________________ CM . . . . Volume XV Number 2 . . . . September 12, 2008

cover The Poetry Experience: Choosing and Using Poetry in the Classroom.

Sheree Fitch & Larry Swartz.
Markham, ON: Pembroke, 2008.
32 pp., stapled, $12.95.
ISBN 978-1-55138-223-4.

Subject Headings:
Poetry-Study and teaching (Secondary).
Poetry-Study and teaching (Elementary).


Review by Betty Klassen.

*** /4


What is a Poem?

"What can be explained," wrote Carl Sandburg, "is not poetry." Maybe, just maybe, that is why we need poetry.

Those who teach poetry with passion and joy know it is one of the richest learning experiences students can have. We journey to worlds and peer into spaces in our hearts and minds and souls through poetry.

Poetry is word music, an art form that belongs to a rich oral tradition that pre-dates the written word.

At its most serious, poetry rattles us to the core of our being. Verse of the most nonsensical kind urges us, like an itch, to scratch and burst forth into a slide of syllables ourselves.

Poetry invites us to be.

Why poetry? If we hope to see curious, skeptical, creative thinkers emerge from our classrooms and go on to reach their potential, we offer them the experience of poetry.


In The Poetry Experience, Fitch and Swartz have written a useful little book, 32 pages long, that is a good starting point for classroom teachers who are looking for creative ideas on how to engage early and middle year students in experiencing — choosing and using — poetry.

      The book’s “flip” book format makes the seven topics easy to locate. Sections of the text are highlighted in pastel boxes or written as bulleted lists while activities or "Poetry Events" are highlighted with yellow daisy icons, resulting in a text that is friendly and easy to read. The writing is clear and concise and includes examples to illustrate the activities. There is also a table of contents listing the topics and subtopics.

  1. “Why Poetry” asks students to conduct a personal poetry inventory which is printed as a reproducible page at the end of the book.

  2. “Poetry in the Classroom” provides some classroom tips for sharing and reading poems and creating a classroom anthology.

  3. “Poems Aloud” presents 10 ideas for choral dramatization, along with ways of collecting poetry and celebrating a poet.

  4. “Choosing Poetry” includes a "Poets Hall of Fame" which classifies and lists numerous poets as Canadian (14), British (19), American (31) and Classic (16). This is followed by two pages of "Ten Top-Ten Lists" of poetry books classified according to: Collections for Ages 5 - 8; Collections for Ages 8 - 12; Collections for Ages 12+; Nursery Rhymes; Ha! Ha! Ha!; Animals and Nature; Curriculum Connections; Poems as Picture Books; Novels as Poems, and a Fitch List (10 poetry books written by Sheree Fitch).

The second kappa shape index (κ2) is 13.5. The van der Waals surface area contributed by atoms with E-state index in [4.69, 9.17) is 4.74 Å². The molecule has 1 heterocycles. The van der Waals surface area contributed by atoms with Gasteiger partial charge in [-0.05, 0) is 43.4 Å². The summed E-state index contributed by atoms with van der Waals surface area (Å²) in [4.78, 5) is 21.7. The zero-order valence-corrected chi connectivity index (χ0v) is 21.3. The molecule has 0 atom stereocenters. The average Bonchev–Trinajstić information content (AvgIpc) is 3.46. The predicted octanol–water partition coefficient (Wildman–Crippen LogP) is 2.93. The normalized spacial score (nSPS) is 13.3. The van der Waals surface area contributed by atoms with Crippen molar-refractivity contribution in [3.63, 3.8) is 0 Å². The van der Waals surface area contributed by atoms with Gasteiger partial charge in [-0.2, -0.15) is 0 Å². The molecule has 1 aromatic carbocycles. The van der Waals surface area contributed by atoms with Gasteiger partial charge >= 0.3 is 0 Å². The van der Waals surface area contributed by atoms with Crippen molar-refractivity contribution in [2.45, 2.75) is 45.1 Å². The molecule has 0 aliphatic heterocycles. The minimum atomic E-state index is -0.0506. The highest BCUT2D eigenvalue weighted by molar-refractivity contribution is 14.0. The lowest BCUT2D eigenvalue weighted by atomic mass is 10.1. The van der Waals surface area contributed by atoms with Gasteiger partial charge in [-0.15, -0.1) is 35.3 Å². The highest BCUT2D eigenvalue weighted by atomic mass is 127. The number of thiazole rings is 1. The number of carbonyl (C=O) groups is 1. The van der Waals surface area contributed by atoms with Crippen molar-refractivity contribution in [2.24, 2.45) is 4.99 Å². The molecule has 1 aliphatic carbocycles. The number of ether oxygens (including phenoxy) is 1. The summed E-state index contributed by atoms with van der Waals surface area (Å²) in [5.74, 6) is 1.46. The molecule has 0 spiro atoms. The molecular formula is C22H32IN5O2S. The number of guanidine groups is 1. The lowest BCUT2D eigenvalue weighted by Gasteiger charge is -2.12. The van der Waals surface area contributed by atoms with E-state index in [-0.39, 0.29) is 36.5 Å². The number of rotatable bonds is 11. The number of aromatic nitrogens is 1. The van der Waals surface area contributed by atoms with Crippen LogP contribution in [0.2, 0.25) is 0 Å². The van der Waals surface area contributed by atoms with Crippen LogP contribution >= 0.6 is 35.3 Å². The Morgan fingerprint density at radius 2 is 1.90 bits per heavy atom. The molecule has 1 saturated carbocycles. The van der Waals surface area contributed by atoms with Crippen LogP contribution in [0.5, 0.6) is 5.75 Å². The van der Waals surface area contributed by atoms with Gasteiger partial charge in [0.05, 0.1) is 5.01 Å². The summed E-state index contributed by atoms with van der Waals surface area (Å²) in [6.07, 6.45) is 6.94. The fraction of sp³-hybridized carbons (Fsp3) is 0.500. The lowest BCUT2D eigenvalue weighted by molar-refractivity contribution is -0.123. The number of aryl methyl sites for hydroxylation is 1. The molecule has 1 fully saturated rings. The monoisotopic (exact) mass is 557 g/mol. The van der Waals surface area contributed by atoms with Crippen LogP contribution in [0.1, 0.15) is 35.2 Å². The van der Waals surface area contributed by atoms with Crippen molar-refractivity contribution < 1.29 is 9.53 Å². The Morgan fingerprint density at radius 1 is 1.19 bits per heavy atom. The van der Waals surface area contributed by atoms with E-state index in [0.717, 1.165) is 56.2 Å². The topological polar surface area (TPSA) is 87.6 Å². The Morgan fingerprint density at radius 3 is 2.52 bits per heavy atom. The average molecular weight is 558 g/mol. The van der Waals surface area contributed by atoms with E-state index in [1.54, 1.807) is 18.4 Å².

5. “How Poems Work” hesitantly includes some examples of poetic forms (haiku, acrostic, limerick, cinquain, list poem, rhyming couplets, concrete poem and quatrain), followed by ways to experiment with form and language. One such example is to find words that "taste good" or two to three line snippets of a poem, which can then be displayed throughout the classroom, illustrated, graffitied or hidden inside a poem you write yourself.

  6. “Writing Poetry” provides students and teachers with 10 tips for writing poems and several other activities that involve metaphors and word pictures.

  7. “Responding to Poetry” invites poetry readers to follow Louise Rosenblatt's theory of responding to poems in personal ways, raising their own questions and creating new narratives to answer these questions.

      After a brief introduction that looks at why poetry is fun and important to include in the classroom, most of the book focuses on suggesting creative ways to use poetry to engage students in reading, collecting, responding, discussing, writing and illustrating text. Fitch and Swartz provide many ideas to scaffold students in the process of poetry writing and having fun with words.

      You would have to look elsewhere to find an explanation of poetic devices, and you would need to read Rosenblatt if you are looking for an in-depth theoretical discussion, but The Poetry Experience does provide classroom teachers with ideas for activities, a 10 day "suggested poetry timetable", an observation checklist to guide assessment, an index, and 10 suggestions for professional reading.

      Sheree Fitch is an award-winning author of many children's books — poetry collections, picture books, and narrative. She has also written several plays and books for adults. Larry Swartz has explored literature as a classroom teacher, consultant and university instructor. He also is a speaker, workshop leader, and the author of several other teacher resource books.

      The Poetry Experience is an invitation for us to "munch and crunch and lunch" on our own and others' words.


Betty Klassen teaches in the Middle Years Program in the Faculty of Education at the University of Manitoba.

To comment on this title or this review, send mail to cm@umanitoba.ca.

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